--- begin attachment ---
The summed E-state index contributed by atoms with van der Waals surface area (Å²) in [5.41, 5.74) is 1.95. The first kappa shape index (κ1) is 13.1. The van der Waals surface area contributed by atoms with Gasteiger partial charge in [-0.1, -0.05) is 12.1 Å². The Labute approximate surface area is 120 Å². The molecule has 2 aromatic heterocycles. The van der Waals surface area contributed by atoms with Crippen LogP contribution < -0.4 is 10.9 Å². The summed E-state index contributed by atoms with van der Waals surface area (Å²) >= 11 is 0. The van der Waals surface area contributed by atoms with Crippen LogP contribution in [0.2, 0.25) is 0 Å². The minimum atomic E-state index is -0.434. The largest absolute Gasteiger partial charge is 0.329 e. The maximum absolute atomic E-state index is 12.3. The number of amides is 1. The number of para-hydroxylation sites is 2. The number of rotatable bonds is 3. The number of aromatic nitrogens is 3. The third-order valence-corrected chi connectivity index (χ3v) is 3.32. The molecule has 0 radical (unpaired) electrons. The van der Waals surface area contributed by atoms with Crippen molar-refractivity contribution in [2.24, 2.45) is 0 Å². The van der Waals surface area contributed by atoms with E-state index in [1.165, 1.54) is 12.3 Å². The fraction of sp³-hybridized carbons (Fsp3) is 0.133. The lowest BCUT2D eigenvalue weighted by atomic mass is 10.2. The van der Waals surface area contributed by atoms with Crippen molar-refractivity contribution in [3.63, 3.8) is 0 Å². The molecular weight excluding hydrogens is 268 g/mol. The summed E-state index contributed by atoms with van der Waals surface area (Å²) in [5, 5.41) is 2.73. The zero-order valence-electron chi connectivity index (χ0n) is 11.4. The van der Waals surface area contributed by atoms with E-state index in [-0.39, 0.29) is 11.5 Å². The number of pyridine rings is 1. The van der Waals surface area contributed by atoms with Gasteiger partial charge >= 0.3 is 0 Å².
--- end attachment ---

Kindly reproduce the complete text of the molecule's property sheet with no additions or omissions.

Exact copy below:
The summed E-state index contributed by atoms with van der Waals surface area (Å²) in [5.41, 5.74) is 1.95. The first kappa shape index (κ1) is 13.1. The van der Waals surface area contributed by atoms with Gasteiger partial charge in [-0.1, -0.05) is 12.1 Å². The Labute approximate surface area is 120 Å². The molecule has 2 aromatic heterocycles. The van der Waals surface area contributed by atoms with Crippen LogP contribution < -0.4 is 10.9 Å². The summed E-state index contributed by atoms with van der Waals surface area (Å²) >= 11 is 0. The van der Waals surface area contributed by atoms with Crippen LogP contribution in [0.2, 0.25) is 0 Å². The minimum atomic E-state index is -0.434. The largest absolute Gasteiger partial charge is 0.329 e. The maximum absolute atomic E-state index is 12.3. The number of amides is 1. The number of para-hydroxylation sites is 2. The number of rotatable bonds is 3. The number of aromatic nitrogens is 3. The third-order valence-corrected chi connectivity index (χ3v) is 3.32. The molecule has 0 radical (unpaired) electrons. The van der Waals surface area contributed by atoms with Crippen molar-refractivity contribution in [2.24, 2.45) is 0 Å². The van der Waals surface area contributed by atoms with E-state index in [1.165, 1.54) is 12.3 Å². The fraction of sp³-hybridized carbons (Fsp3) is 0.133. The lowest BCUT2D eigenvalue weighted by atomic mass is 10.2. The van der Waals surface area contributed by atoms with Crippen molar-refractivity contribution in [3.63, 3.8) is 0 Å². The molecular weight excluding hydrogens is 268 g/mol. The summed E-state index contributed by atoms with van der Waals surface area (Å²) in [5, 5.41) is 2.73. The zero-order valence-electron chi connectivity index (χ0n) is 11.4. The van der Waals surface area contributed by atoms with E-state index in [-0.39, 0.29) is 11.5 Å². The number of pyridine rings is 1. The van der Waals surface area contributed by atoms with Gasteiger partial charge >= 0.3 is 0 Å².